Important events timeline

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1950s[edit | edit source]

Year Date Event
1955 Royal Free Hospital outbreak in London, England, which led to the use of the name Myalgic Encephalomyelitis.

1960s[edit | edit source]

1970s[edit | edit source]

Year Date Event
1975 Outbreak in Mercy San Juan Hospital, in a suburb of Sacramento, California, Unites States (1975 Sacramento outbreak).

1980s[edit | edit source]

Year Date Event
1980 Outbreak in Ayrshire, Scotland (1980-81 Ayrshire outbreak).
1984 Disease outbreak in Incline Village near Lake Tahoe in California, United States.
1984 Disease outbreak in Chapel Hill, North Carolina, United States(1984 Chapel Hill outbreak).
1985 Disease outbreak in Lyndonville, New York, United States (1985 Lyndonville outbreak).
1988 First definition of Chronic fatigue syndrome produced, later updated in 1994.

1990s[edit | edit source]

Year Date Event
1994 Chronic fatigue syndrome criteria update to the 1994 Fukuda criteria.
1994 September Publication of the 1994 National Task Force Report on CFS/PVFS/ME by Westcare UK, notably the London criteria

2000s[edit | edit source]

Year Date Event
2009 Publication of the Judy Mikovits study in Science claiming a link between Chronic fatigue syndrome and the XMRV retrovirus.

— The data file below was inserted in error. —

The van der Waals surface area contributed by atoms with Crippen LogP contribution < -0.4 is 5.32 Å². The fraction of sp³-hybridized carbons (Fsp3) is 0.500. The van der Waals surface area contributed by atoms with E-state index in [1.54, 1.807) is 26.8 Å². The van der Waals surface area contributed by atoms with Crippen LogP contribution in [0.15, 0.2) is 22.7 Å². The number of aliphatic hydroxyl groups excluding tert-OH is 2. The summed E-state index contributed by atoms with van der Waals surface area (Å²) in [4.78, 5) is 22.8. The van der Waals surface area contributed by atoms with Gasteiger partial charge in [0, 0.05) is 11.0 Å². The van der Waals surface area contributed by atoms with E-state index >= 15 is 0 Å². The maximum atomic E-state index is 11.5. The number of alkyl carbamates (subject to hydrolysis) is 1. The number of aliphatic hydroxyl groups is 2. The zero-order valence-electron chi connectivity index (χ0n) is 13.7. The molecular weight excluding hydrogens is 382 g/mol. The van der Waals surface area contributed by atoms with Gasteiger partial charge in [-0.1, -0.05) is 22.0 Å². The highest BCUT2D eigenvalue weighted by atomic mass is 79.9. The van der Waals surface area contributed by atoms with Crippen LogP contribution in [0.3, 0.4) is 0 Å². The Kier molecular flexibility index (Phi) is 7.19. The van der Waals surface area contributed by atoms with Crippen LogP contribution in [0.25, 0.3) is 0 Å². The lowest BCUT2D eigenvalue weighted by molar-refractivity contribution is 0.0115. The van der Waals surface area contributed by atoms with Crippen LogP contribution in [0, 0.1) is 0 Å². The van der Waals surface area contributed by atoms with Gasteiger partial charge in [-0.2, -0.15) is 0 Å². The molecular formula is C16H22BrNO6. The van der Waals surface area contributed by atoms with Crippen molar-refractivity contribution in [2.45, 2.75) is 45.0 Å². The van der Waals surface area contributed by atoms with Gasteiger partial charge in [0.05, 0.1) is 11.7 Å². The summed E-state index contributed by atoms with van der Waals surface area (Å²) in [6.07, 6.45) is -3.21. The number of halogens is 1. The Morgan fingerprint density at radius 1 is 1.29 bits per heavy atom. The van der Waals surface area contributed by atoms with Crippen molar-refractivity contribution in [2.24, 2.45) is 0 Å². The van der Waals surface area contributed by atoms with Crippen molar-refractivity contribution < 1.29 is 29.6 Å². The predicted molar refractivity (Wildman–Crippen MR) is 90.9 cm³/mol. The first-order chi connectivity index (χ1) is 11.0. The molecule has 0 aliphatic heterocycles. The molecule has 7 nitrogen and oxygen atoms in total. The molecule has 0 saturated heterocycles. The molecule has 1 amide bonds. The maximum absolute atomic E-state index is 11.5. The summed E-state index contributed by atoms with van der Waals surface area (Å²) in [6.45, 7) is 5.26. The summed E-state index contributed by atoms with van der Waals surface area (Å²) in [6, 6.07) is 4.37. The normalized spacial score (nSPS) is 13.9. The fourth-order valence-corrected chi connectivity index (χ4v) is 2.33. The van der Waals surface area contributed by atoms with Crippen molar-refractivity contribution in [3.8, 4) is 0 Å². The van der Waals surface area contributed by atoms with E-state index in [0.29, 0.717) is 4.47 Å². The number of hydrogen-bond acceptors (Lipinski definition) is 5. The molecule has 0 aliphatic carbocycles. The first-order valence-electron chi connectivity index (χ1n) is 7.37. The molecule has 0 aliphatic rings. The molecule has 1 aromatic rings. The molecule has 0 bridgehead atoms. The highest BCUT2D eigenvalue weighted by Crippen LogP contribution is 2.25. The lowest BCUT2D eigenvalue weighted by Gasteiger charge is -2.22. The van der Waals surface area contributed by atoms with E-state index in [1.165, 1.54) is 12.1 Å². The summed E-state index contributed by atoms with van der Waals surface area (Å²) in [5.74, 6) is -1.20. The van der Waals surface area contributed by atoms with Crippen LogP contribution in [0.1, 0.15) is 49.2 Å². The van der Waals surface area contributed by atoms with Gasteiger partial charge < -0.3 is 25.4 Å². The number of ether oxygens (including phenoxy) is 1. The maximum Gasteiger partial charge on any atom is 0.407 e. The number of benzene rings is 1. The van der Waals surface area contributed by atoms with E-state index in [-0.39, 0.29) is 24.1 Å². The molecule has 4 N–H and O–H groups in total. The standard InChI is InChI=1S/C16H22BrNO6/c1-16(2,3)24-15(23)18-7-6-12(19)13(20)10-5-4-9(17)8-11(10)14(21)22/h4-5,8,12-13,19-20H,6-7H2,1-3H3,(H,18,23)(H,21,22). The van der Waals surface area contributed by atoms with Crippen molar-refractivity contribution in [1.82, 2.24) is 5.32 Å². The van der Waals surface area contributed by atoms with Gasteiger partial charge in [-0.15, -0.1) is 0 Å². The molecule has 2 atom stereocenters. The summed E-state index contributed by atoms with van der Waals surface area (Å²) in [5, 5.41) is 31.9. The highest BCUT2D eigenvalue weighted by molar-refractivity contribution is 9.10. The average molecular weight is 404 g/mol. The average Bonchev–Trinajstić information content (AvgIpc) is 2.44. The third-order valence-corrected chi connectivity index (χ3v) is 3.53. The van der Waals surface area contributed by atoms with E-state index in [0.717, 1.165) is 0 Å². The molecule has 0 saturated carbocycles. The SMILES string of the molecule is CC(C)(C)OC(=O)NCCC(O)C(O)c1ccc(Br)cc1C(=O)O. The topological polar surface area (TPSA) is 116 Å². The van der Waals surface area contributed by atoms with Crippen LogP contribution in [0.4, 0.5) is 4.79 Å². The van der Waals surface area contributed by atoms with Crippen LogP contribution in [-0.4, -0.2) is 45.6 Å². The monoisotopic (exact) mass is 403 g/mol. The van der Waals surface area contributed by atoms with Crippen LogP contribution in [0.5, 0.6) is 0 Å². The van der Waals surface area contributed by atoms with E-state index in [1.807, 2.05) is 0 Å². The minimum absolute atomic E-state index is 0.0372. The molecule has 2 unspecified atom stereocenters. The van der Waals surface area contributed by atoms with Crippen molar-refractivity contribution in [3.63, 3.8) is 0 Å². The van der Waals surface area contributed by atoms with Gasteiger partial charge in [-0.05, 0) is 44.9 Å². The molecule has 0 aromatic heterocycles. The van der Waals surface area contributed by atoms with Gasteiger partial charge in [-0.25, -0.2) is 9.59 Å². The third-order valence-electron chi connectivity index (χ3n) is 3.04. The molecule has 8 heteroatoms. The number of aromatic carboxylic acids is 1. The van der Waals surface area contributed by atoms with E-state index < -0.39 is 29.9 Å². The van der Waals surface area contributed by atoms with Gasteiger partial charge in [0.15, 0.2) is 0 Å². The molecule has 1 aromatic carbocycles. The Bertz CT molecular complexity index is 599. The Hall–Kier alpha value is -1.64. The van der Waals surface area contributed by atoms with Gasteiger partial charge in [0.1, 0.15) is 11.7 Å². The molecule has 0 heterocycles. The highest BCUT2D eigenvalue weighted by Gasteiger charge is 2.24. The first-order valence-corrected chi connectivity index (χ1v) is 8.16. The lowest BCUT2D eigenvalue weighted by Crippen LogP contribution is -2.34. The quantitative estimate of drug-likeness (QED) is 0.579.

2009 Preliminary research published by Norwegian researchers proposes assessment of the use of cancer drug Rituximab to treat the disease.

2010s[edit | edit source]

Year Date Event
2011 The controversial British PACE trial is published in The Lancet, recommending cognitive behavioral therapy and graded exercise therapy as treatments.
2011 The Science journal retracts the XMRV paper.
2015 The Institute of Medicine report is released: "Beyond Myalgic Encephalomyelitis/Chronic Fatigue Syndrome: Redefining an illness", which reviewed thousands of articles, and concluded that "ME/CFS is a serious, chronic, complex and multisystem disease that frequently and dramatically limits the activities of affected patients" (p. 209). The report recommended new diagnostic criteria, and a new name for the condition: Systemic Exertion Intolerance Disease (SEID).
2015 Francis Collins announces the intent of the National Institutes of Health to take the disease more seriously.
2015 The Open Medicine Foundation announces its End ME/CFS Project, led by Ronald Davis, has support of three Nobel prize laureates.
2016 National Institutes of Health, United States begins study of ME/CFS patient in their in-house Clinical Center in Bethesda

See also[edit | edit source]

References[edit | edit source]

The information provided at this site is not intended to diagnose or treat any illness.

From MEpedia, a crowd-sourced encyclopedia of ME and CFS science and history